Weblog post topics for week of 29 November 2004

1.Write a brief response to the Dolnick essay "Deafness as Culture." Are you convinced that deafness is a culture? Why or why not? According to Dolnick, what are the criteria for the category "culture," and does deafness meet those criteria? Do you have a different set of criteria for what constitutes a culture? If you choose this topic, please post in time for Wednesday's class so that you might elaborate on your post in our discussion of the essay.
2.What are some questions you have about rhetoric? Not about the class in particular, but rhetoric in general? Review the course objectives on the syllabus:

  • To learn and become proficient in rhetorical concepts including argument, audience, ethos, pathos,
    logos, claim, rhetorical triangle, rhetorical strategy, and rhetorical context
  • To read and analyze arguments critically, synthesize them with your own personal experience (including
    other arguments you have read), and evaluate their persuasiveness
  • To understand the importance of
    audience in writing and write for a diverse academic audience with differing beliefs and values
  • To learn the differences among
    writing to inform, convince, and persuade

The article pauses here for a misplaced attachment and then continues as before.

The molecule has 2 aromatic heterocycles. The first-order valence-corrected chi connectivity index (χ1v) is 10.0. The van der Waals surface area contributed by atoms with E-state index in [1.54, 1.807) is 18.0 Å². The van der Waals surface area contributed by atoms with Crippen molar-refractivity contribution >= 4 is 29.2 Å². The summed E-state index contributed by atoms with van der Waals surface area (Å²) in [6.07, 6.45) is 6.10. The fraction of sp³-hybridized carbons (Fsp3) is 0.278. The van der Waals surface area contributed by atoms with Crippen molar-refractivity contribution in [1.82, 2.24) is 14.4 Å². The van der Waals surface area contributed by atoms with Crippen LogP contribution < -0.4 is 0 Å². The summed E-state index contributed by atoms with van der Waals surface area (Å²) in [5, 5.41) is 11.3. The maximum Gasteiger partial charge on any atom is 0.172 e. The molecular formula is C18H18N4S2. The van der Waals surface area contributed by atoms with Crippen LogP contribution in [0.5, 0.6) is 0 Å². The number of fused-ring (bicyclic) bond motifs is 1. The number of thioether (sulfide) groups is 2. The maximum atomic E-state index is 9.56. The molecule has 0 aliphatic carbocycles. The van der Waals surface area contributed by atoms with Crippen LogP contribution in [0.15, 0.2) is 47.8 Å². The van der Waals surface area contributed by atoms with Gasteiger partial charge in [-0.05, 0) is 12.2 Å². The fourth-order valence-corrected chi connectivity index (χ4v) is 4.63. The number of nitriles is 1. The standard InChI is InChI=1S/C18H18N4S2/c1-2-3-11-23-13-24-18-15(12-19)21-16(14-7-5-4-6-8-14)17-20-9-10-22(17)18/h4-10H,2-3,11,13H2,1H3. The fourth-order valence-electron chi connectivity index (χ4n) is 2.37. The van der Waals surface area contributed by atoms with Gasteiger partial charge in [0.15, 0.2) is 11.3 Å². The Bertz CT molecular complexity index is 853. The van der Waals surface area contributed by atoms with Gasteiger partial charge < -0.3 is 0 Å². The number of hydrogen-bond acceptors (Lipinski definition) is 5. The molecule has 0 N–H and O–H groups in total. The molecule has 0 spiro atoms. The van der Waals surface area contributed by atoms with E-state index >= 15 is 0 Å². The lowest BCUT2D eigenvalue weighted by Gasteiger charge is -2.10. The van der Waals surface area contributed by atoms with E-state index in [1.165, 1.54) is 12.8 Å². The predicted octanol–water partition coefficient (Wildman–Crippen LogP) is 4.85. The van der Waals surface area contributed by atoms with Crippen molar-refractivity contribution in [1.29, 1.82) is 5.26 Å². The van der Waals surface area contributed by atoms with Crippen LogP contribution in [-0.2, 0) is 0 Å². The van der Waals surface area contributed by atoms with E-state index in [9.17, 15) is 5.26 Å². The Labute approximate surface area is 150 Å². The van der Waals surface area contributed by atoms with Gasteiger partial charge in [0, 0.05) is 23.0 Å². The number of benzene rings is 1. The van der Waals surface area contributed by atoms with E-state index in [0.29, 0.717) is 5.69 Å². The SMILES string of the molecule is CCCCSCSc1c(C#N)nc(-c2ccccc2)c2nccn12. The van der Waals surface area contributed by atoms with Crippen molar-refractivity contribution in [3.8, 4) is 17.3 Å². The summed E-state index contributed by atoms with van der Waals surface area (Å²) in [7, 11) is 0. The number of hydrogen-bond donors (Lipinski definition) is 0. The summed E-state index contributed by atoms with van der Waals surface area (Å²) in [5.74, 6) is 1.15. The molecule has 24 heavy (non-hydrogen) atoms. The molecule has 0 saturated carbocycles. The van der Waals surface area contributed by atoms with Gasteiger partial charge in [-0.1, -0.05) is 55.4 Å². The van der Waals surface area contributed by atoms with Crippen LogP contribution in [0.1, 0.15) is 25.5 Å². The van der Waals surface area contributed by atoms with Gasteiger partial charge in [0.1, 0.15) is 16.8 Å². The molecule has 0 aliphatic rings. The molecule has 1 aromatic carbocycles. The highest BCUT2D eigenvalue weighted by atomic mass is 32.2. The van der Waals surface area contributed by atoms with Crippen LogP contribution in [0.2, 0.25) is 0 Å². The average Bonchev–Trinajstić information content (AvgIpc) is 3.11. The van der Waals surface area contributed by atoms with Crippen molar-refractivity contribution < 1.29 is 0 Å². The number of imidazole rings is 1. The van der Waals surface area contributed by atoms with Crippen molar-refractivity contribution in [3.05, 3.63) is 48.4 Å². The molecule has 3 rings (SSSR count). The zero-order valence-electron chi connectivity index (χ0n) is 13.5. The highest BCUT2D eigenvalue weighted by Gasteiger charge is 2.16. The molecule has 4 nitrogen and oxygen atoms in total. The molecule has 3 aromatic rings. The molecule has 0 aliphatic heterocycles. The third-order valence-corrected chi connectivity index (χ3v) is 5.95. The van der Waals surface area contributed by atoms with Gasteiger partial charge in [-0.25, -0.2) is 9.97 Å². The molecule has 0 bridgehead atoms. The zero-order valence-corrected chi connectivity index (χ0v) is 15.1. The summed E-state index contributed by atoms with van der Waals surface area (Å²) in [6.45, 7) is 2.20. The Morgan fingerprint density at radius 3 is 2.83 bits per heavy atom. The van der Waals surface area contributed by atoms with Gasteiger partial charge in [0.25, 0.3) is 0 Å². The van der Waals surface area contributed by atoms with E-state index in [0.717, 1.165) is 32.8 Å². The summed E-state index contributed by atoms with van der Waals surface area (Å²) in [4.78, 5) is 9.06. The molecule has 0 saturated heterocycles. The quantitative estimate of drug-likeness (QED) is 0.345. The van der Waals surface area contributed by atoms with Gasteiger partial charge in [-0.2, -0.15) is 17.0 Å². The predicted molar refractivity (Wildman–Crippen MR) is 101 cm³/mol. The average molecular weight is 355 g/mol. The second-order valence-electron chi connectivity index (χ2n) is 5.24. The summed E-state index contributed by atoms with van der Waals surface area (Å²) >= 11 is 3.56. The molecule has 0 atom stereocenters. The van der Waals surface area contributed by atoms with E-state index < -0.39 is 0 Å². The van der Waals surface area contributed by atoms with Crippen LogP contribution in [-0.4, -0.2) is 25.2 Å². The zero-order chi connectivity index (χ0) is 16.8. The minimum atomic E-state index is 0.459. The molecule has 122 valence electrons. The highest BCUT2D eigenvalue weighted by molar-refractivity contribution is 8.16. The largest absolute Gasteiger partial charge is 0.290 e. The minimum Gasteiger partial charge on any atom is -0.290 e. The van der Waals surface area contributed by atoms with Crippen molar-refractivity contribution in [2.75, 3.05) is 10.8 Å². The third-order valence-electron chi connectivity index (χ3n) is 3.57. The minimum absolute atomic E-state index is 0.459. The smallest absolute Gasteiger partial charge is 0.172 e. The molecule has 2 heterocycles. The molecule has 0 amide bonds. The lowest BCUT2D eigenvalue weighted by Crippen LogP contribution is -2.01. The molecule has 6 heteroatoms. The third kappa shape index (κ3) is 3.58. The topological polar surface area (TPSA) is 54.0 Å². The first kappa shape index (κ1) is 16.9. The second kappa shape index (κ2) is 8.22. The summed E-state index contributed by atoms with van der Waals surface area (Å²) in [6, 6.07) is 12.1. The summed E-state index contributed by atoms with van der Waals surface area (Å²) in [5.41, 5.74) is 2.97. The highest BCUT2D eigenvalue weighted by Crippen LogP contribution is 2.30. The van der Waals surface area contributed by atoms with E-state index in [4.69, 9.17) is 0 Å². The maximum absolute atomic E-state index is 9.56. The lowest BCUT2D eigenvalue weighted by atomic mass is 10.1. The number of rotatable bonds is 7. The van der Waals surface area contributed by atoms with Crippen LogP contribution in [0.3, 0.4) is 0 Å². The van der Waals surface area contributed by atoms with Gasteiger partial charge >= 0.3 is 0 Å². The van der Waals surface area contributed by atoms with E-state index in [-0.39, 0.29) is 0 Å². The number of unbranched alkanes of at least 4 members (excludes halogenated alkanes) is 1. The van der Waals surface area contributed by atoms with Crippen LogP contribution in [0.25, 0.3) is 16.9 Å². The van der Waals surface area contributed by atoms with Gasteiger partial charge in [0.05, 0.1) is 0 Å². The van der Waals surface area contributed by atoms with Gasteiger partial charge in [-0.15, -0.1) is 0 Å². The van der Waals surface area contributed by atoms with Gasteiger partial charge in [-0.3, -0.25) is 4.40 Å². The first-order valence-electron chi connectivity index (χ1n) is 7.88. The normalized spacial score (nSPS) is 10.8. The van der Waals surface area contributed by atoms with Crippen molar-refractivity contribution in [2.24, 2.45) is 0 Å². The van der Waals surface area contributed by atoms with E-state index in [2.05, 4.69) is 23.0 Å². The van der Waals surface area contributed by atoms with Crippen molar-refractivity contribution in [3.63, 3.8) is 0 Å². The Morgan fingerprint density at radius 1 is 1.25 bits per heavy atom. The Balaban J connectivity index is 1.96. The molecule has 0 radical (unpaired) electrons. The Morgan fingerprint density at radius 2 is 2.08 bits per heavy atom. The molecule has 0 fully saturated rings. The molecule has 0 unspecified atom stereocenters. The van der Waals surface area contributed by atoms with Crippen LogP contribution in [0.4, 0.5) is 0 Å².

• To learn the differences among
    various academic writing genres by writing in several, including a
    prospectus, abstract, weblog, annotated bibliography, long
    argumentative essay, and rhetorical analysis
  • To understand clearly how to use sources in a way that complies with University standards of academic integrity
  • To understand the ways in which writing—both the process
    and content of writing—is shaped to a large extent by context and audience

Any questions about any of these concepts that I can clarify?

3.Write a brief response to the DVD we'll be watching in class on Friday. It's titled "Citizen Kang," one of the 10-minute short vignettes from a Simpsons Halloween episode. What does it tell us about presidential election rhetoric and political rhetoric? Is there an argument being made? If so, what is it? Does "Citizen Kang" do a better job of communicating a message than the Flash movies we've watched?